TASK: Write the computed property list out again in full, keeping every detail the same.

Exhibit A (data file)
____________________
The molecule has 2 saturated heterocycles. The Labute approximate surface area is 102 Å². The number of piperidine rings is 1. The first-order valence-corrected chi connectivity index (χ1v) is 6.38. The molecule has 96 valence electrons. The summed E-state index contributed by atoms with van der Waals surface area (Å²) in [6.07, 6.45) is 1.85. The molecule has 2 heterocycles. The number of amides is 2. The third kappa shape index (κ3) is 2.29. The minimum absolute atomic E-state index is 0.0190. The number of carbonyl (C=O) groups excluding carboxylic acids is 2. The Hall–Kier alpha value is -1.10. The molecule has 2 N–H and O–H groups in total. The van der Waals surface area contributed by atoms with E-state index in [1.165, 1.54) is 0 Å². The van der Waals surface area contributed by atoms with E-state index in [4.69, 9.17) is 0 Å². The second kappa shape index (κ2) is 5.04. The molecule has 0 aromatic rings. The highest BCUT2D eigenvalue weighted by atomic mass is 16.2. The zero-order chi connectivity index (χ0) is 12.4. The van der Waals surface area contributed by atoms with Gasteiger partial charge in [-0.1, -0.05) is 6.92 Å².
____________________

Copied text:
The molecule has 2 saturated heterocycles. The Labute approximate surface area is 102 Å². The number of piperidine rings is 1. The first-order valence-corrected chi connectivity index (χ1v) is 6.38. The molecule has 96 valence electrons. The summed E-state index contributed by atoms with van der Waals surface area (Å²) in [6.07, 6.45) is 1.85. The molecule has 2 heterocycles. The number of amides is 2. The third kappa shape index (κ3) is 2.29. The minimum absolute atomic E-state index is 0.0190. The number of carbonyl (C=O) groups excluding carboxylic acids is 2. The Hall–Kier alpha value is -1.10. The molecule has 2 N–H and O–H groups in total. The van der Waals surface area contributed by atoms with E-state index in [1.165, 1.54) is 0 Å². The van der Waals surface area contributed by atoms with E-state index in [4.69, 9.17) is 0 Å². The second kappa shape index (κ2) is 5.04. The molecule has 0 aromatic rings. The highest BCUT2D eigenvalue weighted by atomic mass is 16.2. The zero-order chi connectivity index (χ0) is 12.4. The van der Waals surface area contributed by atoms with Gasteiger partial charge in [-0.1, -0.05) is 6.92 Å².